Saviour of Forde Abbey
In the century following the dissolution of the monasteries Forde Abbey was the property of distant owners. For decades the building was neglected and allowed to deteriorate; the Abbey Church was lost and four centuries of improvements by the monks disappeared along with much of the stone and fabric, which was looted.
In 1649 Sir Henry Rosewell sold the Abbey and estate to Edmund Prideaux, Member of Parliament for Lyme Regis, a seat he held until his death. Prideaux took his degree as Master of Arts at Cambridge University. His chief field of study was the law, something he was later to become very eminent in. He was a member of the Long Parliament and was Solicitor-General in 1648. A member of the prevailing party of the day, he did not join his colleagues in attacking the life of the Sovereign and he avoided taking any part in the King’s trial.
In 1649 he was appointed Attorney-General to the Lord Protector and remained in that office until his death. He was a commissioner of the Great Seal and practised within the Bar as King’s Counsel. Prideaux was a very wealthy individual, as besides his lucrative legal practice from 1644 to 1653 he gained great profit from his involvement with the postal service. Oliver Cromwell made Prideaux a Baronet on the 13th of August 1658; the Lord Protector died three weeks later, on the 3rd of September 1658.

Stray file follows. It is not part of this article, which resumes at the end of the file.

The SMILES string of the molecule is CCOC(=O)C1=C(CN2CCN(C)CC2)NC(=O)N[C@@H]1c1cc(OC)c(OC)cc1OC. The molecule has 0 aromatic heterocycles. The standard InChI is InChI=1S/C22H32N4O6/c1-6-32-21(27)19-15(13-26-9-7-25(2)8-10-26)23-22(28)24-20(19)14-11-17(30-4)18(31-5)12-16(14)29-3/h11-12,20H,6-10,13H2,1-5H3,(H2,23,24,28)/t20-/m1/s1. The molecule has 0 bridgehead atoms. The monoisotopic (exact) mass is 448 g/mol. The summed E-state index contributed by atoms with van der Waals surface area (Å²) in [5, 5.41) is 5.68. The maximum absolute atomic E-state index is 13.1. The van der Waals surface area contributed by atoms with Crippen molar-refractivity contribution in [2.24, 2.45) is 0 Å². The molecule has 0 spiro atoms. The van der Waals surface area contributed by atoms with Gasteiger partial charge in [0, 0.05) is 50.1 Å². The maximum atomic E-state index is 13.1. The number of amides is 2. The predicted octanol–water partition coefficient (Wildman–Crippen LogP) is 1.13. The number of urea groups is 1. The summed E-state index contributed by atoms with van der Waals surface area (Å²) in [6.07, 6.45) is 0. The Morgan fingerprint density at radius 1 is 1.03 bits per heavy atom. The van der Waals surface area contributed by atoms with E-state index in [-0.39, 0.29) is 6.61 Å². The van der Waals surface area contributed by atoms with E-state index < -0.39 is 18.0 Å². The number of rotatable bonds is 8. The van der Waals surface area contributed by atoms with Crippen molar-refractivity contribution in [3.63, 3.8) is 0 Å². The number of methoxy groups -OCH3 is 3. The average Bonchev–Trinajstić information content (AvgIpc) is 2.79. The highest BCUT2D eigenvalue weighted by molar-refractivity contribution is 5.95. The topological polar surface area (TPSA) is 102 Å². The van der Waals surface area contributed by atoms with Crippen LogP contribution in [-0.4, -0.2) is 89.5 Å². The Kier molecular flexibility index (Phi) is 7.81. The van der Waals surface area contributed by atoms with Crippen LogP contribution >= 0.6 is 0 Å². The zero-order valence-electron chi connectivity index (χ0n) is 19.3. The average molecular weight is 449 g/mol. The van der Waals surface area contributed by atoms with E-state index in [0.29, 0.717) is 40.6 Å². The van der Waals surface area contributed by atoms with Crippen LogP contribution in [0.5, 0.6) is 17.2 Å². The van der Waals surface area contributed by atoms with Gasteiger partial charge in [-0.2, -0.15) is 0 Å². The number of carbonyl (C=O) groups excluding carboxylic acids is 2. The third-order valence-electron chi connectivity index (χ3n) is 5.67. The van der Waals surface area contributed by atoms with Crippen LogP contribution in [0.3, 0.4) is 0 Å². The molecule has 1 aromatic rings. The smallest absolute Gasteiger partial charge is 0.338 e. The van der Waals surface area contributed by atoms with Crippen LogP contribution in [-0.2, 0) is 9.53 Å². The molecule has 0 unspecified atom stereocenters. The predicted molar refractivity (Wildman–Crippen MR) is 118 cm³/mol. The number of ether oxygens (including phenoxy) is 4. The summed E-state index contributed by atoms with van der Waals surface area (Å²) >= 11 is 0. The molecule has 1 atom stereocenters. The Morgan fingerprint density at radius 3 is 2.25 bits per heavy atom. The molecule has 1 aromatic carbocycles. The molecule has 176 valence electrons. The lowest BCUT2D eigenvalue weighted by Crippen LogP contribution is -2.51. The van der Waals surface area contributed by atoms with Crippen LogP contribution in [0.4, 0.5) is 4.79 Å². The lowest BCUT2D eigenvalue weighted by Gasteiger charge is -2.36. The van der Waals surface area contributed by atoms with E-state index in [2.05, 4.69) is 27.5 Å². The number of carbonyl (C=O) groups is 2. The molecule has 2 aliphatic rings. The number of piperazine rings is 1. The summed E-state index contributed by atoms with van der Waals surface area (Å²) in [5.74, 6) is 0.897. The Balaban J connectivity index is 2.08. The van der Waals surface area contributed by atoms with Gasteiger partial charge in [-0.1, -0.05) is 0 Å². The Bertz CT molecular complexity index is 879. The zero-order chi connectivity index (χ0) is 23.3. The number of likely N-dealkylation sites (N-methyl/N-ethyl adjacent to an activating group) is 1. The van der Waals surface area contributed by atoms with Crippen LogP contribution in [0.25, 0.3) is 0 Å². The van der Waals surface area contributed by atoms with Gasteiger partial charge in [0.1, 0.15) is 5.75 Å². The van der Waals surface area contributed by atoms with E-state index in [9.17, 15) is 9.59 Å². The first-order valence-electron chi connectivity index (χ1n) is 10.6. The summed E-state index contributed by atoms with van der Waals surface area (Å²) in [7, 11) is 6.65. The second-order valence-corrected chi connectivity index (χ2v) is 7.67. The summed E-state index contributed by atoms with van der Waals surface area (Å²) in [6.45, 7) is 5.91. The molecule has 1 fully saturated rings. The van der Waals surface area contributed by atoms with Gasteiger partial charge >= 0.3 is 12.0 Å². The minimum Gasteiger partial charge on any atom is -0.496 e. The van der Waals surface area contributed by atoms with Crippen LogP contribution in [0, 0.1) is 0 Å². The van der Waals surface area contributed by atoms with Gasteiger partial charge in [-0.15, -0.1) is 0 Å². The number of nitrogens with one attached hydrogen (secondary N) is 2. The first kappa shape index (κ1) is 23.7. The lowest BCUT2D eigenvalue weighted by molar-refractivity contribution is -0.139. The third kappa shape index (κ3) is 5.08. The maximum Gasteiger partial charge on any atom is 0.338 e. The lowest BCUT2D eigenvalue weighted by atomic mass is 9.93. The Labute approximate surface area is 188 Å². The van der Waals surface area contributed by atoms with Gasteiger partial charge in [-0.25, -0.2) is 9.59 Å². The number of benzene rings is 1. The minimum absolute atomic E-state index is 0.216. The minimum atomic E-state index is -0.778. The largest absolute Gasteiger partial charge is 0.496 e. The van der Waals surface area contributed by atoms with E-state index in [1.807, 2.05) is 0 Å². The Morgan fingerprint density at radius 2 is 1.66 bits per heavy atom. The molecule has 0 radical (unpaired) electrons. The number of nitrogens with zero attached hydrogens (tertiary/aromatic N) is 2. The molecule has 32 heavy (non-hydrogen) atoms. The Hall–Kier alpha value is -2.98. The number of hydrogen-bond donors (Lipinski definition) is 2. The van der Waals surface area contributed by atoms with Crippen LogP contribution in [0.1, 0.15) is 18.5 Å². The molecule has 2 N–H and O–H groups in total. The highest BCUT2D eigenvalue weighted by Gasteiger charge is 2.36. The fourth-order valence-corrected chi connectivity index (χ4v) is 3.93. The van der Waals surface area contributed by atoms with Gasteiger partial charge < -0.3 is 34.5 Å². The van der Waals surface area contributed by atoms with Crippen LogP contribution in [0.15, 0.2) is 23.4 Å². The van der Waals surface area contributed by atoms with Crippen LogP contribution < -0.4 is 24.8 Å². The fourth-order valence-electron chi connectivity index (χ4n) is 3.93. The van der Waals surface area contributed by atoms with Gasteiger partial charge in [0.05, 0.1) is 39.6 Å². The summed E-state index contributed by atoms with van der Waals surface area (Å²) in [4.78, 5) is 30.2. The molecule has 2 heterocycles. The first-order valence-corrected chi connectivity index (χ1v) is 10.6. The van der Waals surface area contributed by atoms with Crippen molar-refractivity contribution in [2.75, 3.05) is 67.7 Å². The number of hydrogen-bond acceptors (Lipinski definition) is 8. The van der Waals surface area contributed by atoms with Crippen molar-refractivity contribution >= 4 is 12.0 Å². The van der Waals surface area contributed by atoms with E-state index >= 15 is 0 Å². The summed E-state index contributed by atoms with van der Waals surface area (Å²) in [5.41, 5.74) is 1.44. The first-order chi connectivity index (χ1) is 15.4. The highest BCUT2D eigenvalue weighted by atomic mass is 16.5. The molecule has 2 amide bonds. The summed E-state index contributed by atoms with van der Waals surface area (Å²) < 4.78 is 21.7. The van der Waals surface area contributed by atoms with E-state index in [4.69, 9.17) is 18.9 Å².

Perhaps because it was the property of Mr Attorney-General Prideaux, Forde Abbey was saved from the vandalism suffered by many country mansions during the Civil Wars. Having bought Forde Abbey he spent enormous sums of money improving it. He employed the services of Inigo Jones, who was at that time attempting to introduce the Grecian style of architecture into this country. He did not live to see his designs for Forde Abbey completed, for he died in 1654, whilst work on the house was not finished until 1658.
Edmund Prideaux was born in September 1601 at Netherton, Devon. He was the second surviving son of Sir Edmund Prideaux (1555-1629), being descended from an old family originally from Prideaux Castle in Cornwall. Edmund Prideaux’s first wife was Jane Collins and shortly after her death in 1629 he married Margaret Ivery of Cothay in Somerset. He died on the 8th of August 1659 and was succeeded by his only son, also Edmund, who had married Amy Fraunceis of Combe Florey in Somerset in 1655 (Cromwell’s titles were not accepted after the restoration.)
The Price of a Life: Innocent or Guilty
Edmund Prideaux was a well-educated man; for some time his teacher was Bishop Tillotson, later Archbishop of Canterbury. Edmund’s contemporaries referred to him as “the walking encyclopaedia.”
In view of the high profile his father had during Cromwell’s rule, we should not be surprised there was no place for him in government after the restoration. He appears to have lived quietly at Ford Abbey.